By Julie Butler-Colombini
Photos Courtesy Of Julie Butler Colombini
A collaborative effort by more than 20 national, regional, and local organizations provided enough labor and funding to restore a 29-acre preserve within the city of Gainesville, Ga.
Through private and public efforts, the Redbud Project established a native plant preserve for environmental study and public recreation in the city’s Linwood Nature Preserve. It serves as an open-air classroom for those seeking to learn about environmental conservation for soil-erosion control, stormwater runoff, wetlands restoration, climate control and energy conservation.
The project is designed to serve as a model for preserves across the nation. AmeriCorps National Civilian Community Corps sent two different teams of volunteers to build sustainable, low-impact trails and bridges as well as eradicate invasive plants. Local environmentalists worked hand in hand with volunteers to demonstrate proper trail construction techniques that can be implemented elsewhere.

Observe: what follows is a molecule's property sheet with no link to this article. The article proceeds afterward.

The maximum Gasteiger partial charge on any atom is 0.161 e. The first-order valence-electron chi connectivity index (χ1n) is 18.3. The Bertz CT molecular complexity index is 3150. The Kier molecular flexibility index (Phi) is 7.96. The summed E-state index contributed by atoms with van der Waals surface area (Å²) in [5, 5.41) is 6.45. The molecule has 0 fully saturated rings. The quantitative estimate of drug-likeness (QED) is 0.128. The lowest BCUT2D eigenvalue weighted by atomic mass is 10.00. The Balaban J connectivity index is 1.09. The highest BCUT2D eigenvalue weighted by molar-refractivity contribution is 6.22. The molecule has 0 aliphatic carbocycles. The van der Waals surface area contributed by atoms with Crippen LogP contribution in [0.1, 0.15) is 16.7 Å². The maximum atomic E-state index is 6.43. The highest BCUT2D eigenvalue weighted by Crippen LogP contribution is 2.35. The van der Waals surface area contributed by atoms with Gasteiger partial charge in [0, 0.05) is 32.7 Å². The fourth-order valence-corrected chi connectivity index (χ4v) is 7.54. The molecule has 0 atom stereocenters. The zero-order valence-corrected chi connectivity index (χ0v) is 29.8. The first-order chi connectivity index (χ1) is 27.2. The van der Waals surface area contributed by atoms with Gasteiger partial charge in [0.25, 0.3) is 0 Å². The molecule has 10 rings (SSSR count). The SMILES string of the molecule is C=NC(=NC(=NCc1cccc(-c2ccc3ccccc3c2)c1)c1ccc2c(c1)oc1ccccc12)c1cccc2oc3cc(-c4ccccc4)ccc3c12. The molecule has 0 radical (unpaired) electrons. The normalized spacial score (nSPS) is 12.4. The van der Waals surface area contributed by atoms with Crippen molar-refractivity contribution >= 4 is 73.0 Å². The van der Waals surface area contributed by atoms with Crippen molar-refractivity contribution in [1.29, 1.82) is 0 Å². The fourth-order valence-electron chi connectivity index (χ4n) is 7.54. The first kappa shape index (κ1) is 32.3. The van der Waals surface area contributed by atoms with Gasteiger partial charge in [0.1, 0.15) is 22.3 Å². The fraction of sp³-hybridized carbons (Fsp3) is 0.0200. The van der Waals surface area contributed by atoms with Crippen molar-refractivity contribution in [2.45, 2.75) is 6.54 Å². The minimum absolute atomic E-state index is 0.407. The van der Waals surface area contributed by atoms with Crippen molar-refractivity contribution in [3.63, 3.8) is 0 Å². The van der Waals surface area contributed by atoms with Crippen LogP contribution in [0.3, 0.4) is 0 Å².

Through extensive research and grassroots education, the project made great strides in raising awareness of the community’s rich natural habitats and the economic benefits of conservation. These natural habitats play an important part in Georgia, which ranks among the top-four states in the country for plant species per square mile and for rare, endangered, and threatened species.
--Information provided by Julie Butler Colombini, Marketing Communications Manager for Gainesville Parks and Recreation.